Iran Analysis: Worried About Rafsanjani, Regime Cancels Key Election


Postponing and also pursuing a political battle with former President Hashemi Rafsanjani — and thus with his protégé, President Rouhani — other leaders in Iran’s regime have cancelled a key election.

The 86-member Assembly of Experts, which chooses the Supreme Leader and has the nominal authority to remove him, was to convene on September 3 to choose a successor to its head Ayatollah Mohammad Reza Mahdavi Kani, who has been in a coma since a heart attack in June.

However, on Friday a hardline Assembly member, Tehran Friday Prayer leader Ayatollah Ahmad Khatami, said the vote has been cancelled.

Khatami said that, as Ayatollah Mahdavi Kani is still alive, his deputy Ayatollah Hashemi Shahroudi will be acting chairman.

With the appointment of Shahroudi, a former head of judiciary, Rafsanjani’s critics are hoping to block the return of the former President to leadership of the Assembly.

Rafsanjani headed the body from 2007 to 2011 when he lost to Mahdavi Kani in a regularly-scheduled election. At the time, the defeat was seen as a punishment for Rafsanjani for his defense of mass protests after the disputed 2009 Presidential vote, and the possible end of his political career.

However, that career has not only continued but taken on new life with the election of Rouhani, and Rafsanjani’s supporters have been predicting triumph in the September vote. Even Ahmad Khatami, in a TV interview last month, admitted that one of the leading options for Mahdavi Kani’s replacement was the return of the former President.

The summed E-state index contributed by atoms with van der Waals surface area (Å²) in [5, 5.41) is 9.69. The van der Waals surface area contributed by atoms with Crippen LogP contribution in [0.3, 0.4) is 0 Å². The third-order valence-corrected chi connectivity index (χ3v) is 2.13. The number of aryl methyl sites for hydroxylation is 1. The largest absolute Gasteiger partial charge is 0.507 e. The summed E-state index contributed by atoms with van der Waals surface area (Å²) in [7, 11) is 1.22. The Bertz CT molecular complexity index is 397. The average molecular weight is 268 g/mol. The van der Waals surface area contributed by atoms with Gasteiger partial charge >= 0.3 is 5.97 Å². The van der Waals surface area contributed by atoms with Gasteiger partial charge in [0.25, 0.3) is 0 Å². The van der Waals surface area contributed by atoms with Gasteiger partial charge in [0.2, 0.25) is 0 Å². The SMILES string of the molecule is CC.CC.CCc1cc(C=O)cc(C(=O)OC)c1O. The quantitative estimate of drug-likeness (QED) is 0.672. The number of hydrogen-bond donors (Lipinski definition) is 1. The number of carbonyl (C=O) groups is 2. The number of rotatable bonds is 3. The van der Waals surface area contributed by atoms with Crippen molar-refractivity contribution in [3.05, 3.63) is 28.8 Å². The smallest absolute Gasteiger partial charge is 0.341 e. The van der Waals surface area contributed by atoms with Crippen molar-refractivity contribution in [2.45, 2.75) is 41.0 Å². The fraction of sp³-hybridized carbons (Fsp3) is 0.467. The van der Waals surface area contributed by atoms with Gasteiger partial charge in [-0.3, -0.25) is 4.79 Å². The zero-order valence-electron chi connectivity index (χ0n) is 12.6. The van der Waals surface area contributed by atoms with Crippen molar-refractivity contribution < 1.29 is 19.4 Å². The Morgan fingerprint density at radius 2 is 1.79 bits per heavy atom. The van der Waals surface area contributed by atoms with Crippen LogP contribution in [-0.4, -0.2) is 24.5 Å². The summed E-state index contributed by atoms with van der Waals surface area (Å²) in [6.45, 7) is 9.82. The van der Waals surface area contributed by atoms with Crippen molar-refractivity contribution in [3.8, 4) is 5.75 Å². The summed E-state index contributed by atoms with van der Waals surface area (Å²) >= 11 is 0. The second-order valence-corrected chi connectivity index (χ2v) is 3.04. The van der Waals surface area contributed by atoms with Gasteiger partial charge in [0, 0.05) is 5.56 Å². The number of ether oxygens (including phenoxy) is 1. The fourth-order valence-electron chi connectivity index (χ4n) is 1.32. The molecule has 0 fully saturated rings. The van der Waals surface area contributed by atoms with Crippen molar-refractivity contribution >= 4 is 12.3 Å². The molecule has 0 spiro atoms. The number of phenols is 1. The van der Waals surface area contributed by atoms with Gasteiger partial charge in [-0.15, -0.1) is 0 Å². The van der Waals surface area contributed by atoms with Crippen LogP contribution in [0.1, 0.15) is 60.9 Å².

Meanwhile, Rafsanjani has tested the hardliners and his own position with initiatives beyond the support of the Government. On the foreign policy front, he has trumpeted engagement with Saudi Arabia. Even more importantly — and provocatively — he approached
the Supreme Leader for the release of opposition leaders Mir Hossein Mousavi, Mehdi Karroubi, and Zahra Rahnavard from their 3 1/2 years of strict house arrest.

The sudden decision to suspend the election was preceded by high-profile criticism of Rafsanjani. Javan newspaper, linked to the Revolutionary Guards, published an interview with hardline Ayatollah Abolghasem Khazali accusing Rafsanjani of cooperation with the Supreme Leader’s enemies. Referring to Mahdavi Kani’s condition, Khazali said, “In such situations someone like Rafsanjani should not be the head of the assembly.”

Assembly member Ayatollah Mohammad Momen even suggested that an age limit for candidates be imposed so the 80-year-old Rafsanjani could not win an election.

Beyond the Assembly election, the question of Rafsanjani risks a fissure in the highest levels of the Iranian system. Speaker of Parliament Ali Larijani is sympathetic to the views of the former President and a prominent role of him in the regime; however, Larijani’s brother, head of of judiciary Sadegh Larijani, is more hostile to Rafsanjani.

That division is mirrored in recent political disputes, notably the defeat of the Government this week with Parliament’s dismissal of Science Minister Reza Faraji Dana, against the wishes of Ali Larijani.

Meanwhile, Rafsanjani’s critics will pursue other avenues to keep pressure on him. The trial of his son Mehdi Hashemi on charges of financial impropriety and electoral manipulation, stemming from the 2009 Presidential election, resumes in September. Rafsanjani’s elder daughter Fatemeh Hashemi, been called to court this weekend on charges of “insulting and accusing the top officials of the country” — she faces a six-month prison sentence, imposed last winter but then appealed.

Rafsanjani’s younger daughter Faezeh served a six-month sentence in 2012-2013 for “propaganda against the State”.

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